President Barack Obama's relationship with Israel is garnering a warm assessment from an unlikely source: William Kristol, the editor of the conservative Weekly Standard who just two years ago started a group called the Emergency Committee for Israel.
“I've been mostly supportive of the Obama administration in the last couple of years,” Kristol told an audience at a synogogue on Manhattan's Upper West Side on Tuesday evening. He said since the first months of the Obama presidency, the administration has “toughened up” and moved to the center.
“I think President Obama has moved sufficiently on these issues from the Cairo speech in 2009 to the AIPAC speech of two months ago, that the difference between the parties is less than it was,” Kristol said. “I don't think, practically speaking, in this election campaign it's going to be that big an issue."
This, from the man whose group released a 30-minute internet video in March, complete with attack ad motifs of gray-shaded close-ups and a booming narrator. It's called Daylight: The Story of Obama and Israel, and the YouTube cutline reads simply: “Barack Obama ran for president as a pro-Israel candidate — but his record tells a different story.”
On Tuesday, Kristol noted that the video was produced before the president's speech at AIPAC that he now praises, and if he had it to do again, “we might acknowledge the movement” from the president.
Kristol appeared in Manhattan to debate Jeremy Ben-Ami, a former Clinton administration advisor and the president of J Street, a group founded in 2008 as an alternative lobby for supporters of a two-state solution who advocate a more critical stance on Israeli policy.
“It's time for us as an international community to call the bluff of both sides and say if you are really serious about bringing an end to this conflict, we all know what it takes. We all know what a two-state solution looks like,” Ben-Ami told the audience. “That's the kind of active diplomatic leadership I would like to see the president of the United States take.”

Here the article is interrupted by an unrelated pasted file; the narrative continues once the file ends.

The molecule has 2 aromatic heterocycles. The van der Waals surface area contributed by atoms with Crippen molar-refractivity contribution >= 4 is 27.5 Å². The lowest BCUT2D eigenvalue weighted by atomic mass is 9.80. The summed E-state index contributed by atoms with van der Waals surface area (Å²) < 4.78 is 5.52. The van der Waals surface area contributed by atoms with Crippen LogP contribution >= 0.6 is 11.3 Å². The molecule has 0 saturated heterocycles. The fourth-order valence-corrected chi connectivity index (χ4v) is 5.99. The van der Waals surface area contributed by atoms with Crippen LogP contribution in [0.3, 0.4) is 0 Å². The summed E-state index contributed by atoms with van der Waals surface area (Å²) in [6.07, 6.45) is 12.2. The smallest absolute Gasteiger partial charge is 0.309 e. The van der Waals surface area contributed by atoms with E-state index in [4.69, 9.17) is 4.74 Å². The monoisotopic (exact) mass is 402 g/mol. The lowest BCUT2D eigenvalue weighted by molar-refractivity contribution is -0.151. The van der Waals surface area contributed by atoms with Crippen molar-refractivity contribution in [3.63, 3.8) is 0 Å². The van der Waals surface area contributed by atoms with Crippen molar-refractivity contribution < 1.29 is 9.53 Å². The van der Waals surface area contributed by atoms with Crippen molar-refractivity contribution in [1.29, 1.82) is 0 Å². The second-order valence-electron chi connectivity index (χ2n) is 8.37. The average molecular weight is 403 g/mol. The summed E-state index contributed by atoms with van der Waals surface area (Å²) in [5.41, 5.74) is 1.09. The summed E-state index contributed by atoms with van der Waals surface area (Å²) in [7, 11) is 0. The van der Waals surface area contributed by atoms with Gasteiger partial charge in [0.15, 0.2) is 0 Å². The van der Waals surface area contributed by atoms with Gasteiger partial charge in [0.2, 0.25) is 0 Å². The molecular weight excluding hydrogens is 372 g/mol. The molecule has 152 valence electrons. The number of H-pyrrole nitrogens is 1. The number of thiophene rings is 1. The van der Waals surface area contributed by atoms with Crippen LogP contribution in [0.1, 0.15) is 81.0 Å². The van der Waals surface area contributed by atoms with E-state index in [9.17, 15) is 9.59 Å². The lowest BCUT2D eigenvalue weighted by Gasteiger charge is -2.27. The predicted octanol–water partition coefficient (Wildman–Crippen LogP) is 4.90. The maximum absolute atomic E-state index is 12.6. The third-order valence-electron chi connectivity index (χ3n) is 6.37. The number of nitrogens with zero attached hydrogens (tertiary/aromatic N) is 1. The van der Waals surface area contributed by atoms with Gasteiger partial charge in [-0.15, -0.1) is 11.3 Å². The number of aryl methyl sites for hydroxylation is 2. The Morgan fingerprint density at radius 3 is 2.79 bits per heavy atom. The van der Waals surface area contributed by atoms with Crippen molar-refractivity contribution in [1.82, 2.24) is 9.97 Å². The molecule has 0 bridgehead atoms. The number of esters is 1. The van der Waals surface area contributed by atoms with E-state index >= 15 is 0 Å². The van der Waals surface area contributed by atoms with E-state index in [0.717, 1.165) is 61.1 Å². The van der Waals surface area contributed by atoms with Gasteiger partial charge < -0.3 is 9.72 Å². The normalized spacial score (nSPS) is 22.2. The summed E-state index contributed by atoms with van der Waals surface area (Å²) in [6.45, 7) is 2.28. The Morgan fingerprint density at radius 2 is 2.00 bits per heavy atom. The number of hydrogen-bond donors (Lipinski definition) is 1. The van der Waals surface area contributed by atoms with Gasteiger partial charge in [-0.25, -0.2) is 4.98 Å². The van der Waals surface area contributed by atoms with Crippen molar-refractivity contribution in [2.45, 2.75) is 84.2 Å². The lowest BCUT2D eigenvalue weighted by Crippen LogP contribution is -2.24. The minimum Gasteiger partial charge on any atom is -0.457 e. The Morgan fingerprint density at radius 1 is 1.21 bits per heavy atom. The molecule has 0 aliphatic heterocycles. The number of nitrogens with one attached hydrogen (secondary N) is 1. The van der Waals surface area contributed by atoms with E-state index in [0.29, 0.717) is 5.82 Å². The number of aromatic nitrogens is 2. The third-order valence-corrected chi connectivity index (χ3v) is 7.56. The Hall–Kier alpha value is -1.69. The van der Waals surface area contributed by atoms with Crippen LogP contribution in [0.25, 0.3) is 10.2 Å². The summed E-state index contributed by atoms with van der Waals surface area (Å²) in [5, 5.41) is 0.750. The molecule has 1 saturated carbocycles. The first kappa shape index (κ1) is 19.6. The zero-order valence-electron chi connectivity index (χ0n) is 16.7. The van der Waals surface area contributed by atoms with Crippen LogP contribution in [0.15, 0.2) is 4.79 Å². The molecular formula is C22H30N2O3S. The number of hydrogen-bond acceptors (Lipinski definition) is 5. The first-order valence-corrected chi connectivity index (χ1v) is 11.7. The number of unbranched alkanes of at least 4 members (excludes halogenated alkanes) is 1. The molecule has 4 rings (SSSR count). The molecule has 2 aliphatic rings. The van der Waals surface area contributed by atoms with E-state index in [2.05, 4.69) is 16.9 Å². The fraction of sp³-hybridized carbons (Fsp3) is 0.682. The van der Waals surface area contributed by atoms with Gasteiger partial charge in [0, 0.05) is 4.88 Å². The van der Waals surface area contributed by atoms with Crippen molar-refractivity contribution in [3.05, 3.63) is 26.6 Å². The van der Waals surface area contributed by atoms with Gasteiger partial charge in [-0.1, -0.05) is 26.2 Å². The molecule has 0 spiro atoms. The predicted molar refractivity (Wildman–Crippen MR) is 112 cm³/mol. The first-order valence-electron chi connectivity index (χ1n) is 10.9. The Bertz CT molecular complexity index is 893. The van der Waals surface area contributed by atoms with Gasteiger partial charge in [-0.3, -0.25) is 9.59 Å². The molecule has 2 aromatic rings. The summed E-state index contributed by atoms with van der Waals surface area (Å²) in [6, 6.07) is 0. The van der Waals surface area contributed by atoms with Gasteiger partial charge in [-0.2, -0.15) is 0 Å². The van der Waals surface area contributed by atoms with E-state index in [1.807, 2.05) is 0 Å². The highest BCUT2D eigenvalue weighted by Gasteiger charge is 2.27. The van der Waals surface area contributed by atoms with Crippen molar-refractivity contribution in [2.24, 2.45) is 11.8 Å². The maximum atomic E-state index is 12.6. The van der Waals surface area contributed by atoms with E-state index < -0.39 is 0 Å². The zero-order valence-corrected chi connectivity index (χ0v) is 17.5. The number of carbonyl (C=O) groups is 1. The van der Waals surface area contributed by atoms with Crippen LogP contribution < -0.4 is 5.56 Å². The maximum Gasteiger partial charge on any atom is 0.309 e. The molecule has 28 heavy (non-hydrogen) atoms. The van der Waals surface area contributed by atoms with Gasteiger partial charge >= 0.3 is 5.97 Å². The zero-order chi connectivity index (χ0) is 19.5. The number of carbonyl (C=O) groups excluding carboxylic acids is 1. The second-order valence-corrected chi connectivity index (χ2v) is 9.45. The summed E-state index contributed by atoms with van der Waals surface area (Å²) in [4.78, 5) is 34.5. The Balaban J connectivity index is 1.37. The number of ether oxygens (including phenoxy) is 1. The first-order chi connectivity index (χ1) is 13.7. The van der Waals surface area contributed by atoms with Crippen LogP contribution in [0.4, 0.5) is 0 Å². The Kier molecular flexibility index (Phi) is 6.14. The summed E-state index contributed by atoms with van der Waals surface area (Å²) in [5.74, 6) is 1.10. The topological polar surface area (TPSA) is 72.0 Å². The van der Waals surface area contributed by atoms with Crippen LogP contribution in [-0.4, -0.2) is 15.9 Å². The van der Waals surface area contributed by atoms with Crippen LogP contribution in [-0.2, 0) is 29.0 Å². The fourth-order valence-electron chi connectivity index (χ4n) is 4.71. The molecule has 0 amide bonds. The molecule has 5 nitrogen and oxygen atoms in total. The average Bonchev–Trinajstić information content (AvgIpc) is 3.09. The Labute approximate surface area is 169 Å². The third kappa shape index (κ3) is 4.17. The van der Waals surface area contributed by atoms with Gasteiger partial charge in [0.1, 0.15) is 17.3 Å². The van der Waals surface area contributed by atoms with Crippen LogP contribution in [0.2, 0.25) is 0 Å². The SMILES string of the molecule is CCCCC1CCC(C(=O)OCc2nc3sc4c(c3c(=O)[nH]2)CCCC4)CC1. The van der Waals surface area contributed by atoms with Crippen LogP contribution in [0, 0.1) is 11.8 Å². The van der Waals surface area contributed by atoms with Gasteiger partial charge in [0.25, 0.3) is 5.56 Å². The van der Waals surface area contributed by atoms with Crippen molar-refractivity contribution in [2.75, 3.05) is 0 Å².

Upon hearing Kristol's praise for the president, Ben-Ami asked whether Kristol's group would commit to not running critical ads of the president's position on Israel. Kristol declined, but he told WNYC that the group may just concentrate its spending in races further down the ticket.
“We're trying to decide,” Kristol said. “We've put out a fair amount on President Obama and some of the mistakes that we think he's made in the past, but it may be that we focus on Congressional races.”
The Emergency Committee for Israel ran ads in the final days of the midterm elections, targeting Democratic incumbent Rep. Rush Holt of New Jersey and Pennsylvania Senate candidate Joe Sestak. Ben-Ami said those and other ads like them have a chilling effect on debate in Washington.
“We have won the war. Ninety-nine percent of the members of the Senate and the House believe deeply in the U.S.-Israel relationship. That has been established,” Ben-Ami said. “But when it comes to a sensible, nuanced, rational discussion of what is actually in the United States' best interest and Israel's best interest, many members of Congress and the Senate do keep quiet because are worried about what the ramifications will be of speaking out.”
Kristol defended his group's tactics, in elections and in response to groups like J Street, and he took some credit for shifting the debate about Middle East policy back his way.
“They circulate letters which they get some members of Congress to sign, and we criticize those members of Congress for signing those letters,” he said. “I think we have done some good in actually energizing the pro-Israel community, and in not making it seem like all the momentum was on one side, that the entire Jewish committee and other parts of the American political community more broadly were all moving in the direction of the J Street point of view.”
Kristol called J Street's efforts “impressive," but he ended his praise with this wish: “I hope the organization continues to flourish and to have no effect on actual U.S. policy”